Misidentified Body Causes Grief
Misidentified Body Causes Grief
Dec. 02, 1997
NASHVILLE, Tenn. (AP) _ Kathy Getty spent Thanksgiving weekend sitting by the bedside of a critically injured girl she thought was her daughter, only to find out the hospital had misidentified the girl.
Her 16-year-old daughter, Tiffany, was dead. The girl in the hospital was her daughter's best friend, also named Tiffany.
``I go in and see this child and pray for her and give her love and attention, and then four days later they tell me it's not my baby,'' Mrs. Getty said this morning. ``I have a live, comatose daughter and then they shock the hell out of me by saying she's been dead. This is so horrible.''
The hospitalized girl is 14-year-old Tiffany Moshier, who was with Mrs. Getty's daughter in a pickup truck that smashed head on into another pickup last week.
Miss Moshier, who suffered facial injuries and was unable to speak until Sunday, has improved and was in fair condition at Vanderbilt University Medical Center in Nashville today.
Mrs. Getty has spent the last two days planning a funeral, while the Moshier family canceled the service planned for their daughter.
Shell Irwin, Miss Moshier's aunt, flew to Tennessee from Kansas City expecting to attend her niece's funeral. She's now at her bedside.
``It makes you believe in miracles,'' Ms. Irwin said Monday.
How the mixup in identifications occurred still is being investigated by the hospital. Tiffany Moshier is petite and dark-haired, while Tiffany Getty was blond and several inches taller.
``This has never happened before,'' said Dr. Corey Slovis, head of the emergency room. ``In retrospect, now that it has happened, we're going to have to rethink our whole procedure.''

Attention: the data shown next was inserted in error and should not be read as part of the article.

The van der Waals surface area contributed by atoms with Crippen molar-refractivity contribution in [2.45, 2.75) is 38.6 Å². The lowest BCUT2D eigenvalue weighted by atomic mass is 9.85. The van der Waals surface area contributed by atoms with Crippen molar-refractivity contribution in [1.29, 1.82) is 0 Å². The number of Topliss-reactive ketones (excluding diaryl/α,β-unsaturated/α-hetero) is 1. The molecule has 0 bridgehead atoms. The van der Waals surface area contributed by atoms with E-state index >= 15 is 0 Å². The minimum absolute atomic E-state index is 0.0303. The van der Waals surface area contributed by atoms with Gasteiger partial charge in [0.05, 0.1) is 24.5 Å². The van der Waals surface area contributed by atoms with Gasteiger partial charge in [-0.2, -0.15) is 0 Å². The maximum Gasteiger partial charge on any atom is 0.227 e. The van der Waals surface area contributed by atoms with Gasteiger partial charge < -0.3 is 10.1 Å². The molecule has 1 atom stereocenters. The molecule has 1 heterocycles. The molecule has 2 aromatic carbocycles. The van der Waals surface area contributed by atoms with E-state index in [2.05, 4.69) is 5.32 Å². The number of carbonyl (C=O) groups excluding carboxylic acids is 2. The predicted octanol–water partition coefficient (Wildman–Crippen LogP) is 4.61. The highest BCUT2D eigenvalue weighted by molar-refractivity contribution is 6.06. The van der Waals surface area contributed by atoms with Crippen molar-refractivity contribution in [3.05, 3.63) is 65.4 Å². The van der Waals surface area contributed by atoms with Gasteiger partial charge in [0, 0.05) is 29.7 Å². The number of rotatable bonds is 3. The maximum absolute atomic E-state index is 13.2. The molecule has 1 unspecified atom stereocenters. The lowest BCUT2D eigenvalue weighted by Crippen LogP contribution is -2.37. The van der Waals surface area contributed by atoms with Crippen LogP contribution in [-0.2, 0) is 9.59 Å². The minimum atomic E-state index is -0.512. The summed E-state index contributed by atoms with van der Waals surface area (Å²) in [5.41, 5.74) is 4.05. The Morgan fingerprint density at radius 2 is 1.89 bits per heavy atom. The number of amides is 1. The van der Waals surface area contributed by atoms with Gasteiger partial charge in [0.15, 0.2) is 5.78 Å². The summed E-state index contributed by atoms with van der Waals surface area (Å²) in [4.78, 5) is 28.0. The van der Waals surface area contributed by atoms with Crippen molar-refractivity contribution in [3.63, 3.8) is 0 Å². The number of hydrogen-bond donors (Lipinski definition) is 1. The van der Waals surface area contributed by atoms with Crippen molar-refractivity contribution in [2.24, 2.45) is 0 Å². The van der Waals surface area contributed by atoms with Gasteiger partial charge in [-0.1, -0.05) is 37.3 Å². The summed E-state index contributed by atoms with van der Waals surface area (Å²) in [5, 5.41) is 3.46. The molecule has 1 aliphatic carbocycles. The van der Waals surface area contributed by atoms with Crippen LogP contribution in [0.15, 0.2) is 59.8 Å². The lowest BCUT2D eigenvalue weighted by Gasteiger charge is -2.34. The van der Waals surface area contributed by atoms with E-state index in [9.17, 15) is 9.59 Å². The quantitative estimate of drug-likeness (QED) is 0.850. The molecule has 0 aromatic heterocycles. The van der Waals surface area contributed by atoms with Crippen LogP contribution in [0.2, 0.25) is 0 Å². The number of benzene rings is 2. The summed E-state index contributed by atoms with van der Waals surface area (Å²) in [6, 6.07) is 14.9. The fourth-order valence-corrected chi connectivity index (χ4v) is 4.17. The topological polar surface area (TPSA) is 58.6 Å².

The two girls from Franklin were passengers in a pickup truck that crossed the center line and crashed head-on into another pickup Wednesday afternoon.
A third passenger, James Felts, also died. The driver, 20-year-old William Nesmith, was in fair condition. The driver of the other pickup and his passenger received minor injuries.
The mixup occurred when one of Nesmith's relatives, who said he was a friend of both girls, misidentified them in the emergency room.
Initial identification can be done by anyone, Slovis said. But that ID would not be used to make a decision on operating or for serious medical questions.
On Sunday _ the same day Miss Moshier's death announcement appeared in The Tennessean newspaper _ staff removed the tube from her throat and asked her who she was.
Miss Moshier's parents canceled the funeral scheduled for Monday at Williamson Memorial Funeral Home.
Funeral home director David Stephens said that Giselle Moshier told him on Friday that she did not believe the body at the funeral home was her daughter's.
``She said her daughter would have had to have changed clothes because the clothing and jewelry we returned to her were not her daughter's,'' he told The Tennessean newspaper.
The next morning, her husband, Bruce Moshier, looked at the body and agreed it was not his daughter.
``Somebody made a terrible mistake,'' said Clyde Stephens, the funeral home owner.
He said the body of the girl brought to the funeral home had significant facial injuries. In many such cases, funeral directors will use makeup or reconstruct the face based on a photograph. But in this case, the injuries were too severe, he said.
``She had so many facial injuries, we knew a picture wasn't going to help us,'' Stephens said.
James Omer Jr., a lawyer for the Moshiers, criticized the hospital and medical examiner for failing to ask a family member to identify the dead girl.
Meantime, Mrs. Getty continues to grieve.
``I am going to get to the bottom of where she's been and why nobody asked be to identify the body,'' she said. ``Nobody should have to go through what I've been through.''